So my personal feeling on the best small shrub is Plectranthus ‘Mona Lavender’. This indigenous hybrid is a neat and tidy small shrub with masses of bright purple small spike flowers mainly in spring. It is extremely versatile and looks great planted in mass for a shock factor or planted as a stunning pot plant. It is quite drought tolerant but at the same time don’t neglect it completely. There are many different small shrubs Plectranthus and all are great but another one that I would like to make mention of is Plectranthus fruticosus. The forest spur flower is a great large gap filler and gets masses of pink or blueish-mauve spike flowers in mass  in hot summer. Hypoestes aristata or ribbon bush an indigenous small shrub gets masses of purple and pink blooms and is great for the butterfly garden. Might need to be cut back occasionally to be kept neat and tidy. The Barleria family is also extremely well suited for semi-shady spots and especially if you have very dry spots as they are drought tolerant. There are many varieties like Barleria obtusa (Light purple, neat), Barleria repens ‘Purple prince’, and Barleria repens ‘Rosea’ (pink). Another two indigenous small shrubs are Dychoriste thunbergifolia (dark purple flowers) and Phygelius capensis (Cape/Wild fuchsia). Dychoriste can be difficult to find but is well worth the search. Phygelius is more readily available and is truly beautiful with bright pink or cream coloured tube flowers which droop. If you are more into very showy exotics, then Hydrangea’s are always great, but remember they like an acidic soil and like being fertilized with acid plant fertilizer so don’t just expect them to be planted and flourish.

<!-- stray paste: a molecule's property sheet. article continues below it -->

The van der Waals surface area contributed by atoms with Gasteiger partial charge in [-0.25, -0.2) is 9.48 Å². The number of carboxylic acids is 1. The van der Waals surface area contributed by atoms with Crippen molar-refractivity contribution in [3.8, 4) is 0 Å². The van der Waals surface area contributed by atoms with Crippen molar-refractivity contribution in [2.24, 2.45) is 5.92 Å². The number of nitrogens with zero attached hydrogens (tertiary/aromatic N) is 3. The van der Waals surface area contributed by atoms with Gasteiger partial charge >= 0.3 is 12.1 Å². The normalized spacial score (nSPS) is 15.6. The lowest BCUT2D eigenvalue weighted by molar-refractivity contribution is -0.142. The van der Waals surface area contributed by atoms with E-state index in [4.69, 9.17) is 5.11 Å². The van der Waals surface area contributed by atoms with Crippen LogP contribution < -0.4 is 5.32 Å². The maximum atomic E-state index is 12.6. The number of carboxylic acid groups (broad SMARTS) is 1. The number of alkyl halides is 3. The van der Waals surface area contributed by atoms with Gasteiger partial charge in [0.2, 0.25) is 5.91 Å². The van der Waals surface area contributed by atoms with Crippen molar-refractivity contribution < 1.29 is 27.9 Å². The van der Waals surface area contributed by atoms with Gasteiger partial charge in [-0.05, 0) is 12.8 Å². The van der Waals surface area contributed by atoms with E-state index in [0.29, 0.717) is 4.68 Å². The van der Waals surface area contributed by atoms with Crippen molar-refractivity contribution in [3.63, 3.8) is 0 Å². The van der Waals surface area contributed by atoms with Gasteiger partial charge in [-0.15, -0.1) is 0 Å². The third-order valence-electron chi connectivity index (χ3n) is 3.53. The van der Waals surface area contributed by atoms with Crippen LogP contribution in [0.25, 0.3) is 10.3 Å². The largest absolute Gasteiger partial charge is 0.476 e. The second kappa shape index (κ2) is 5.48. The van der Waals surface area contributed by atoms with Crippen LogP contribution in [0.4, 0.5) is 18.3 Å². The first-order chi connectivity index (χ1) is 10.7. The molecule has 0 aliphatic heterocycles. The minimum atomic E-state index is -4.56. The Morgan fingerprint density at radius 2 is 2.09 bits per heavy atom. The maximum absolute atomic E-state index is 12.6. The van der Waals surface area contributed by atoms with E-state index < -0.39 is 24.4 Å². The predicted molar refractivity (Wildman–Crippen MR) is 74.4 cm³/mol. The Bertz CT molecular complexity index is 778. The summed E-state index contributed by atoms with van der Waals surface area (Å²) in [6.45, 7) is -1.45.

Hypoestes aristata, Plectranthus ‘Mona Lavender’, Phygelius capensis

Groundcovers:

Plectranthus groudcovers are fantastic for the shade and some good varieties are Plectranthus verticillatus (money plant, shiny leaves), ciliatus (lovely reddish purple under leaves), and madagasceriensis (variegated). Crassula groundcovers also flourish in darker areas and some varieties you should choose are mulicava, pellucida and spathulata (my favorite, heart shaped leaves). Asystacia gigantea or Wild foxglove is also great with white flowers which attract masses of butterflies. Sutera pauciflora is a plant which people assume only does well in sunshine but actually also does well in dappled shade under trees etc. Lobelia alata and anceps are also great indigenous groundcovers which are floriferous and create a great show. They are also great if in damp areas. They can sometimes not be the easiest to source.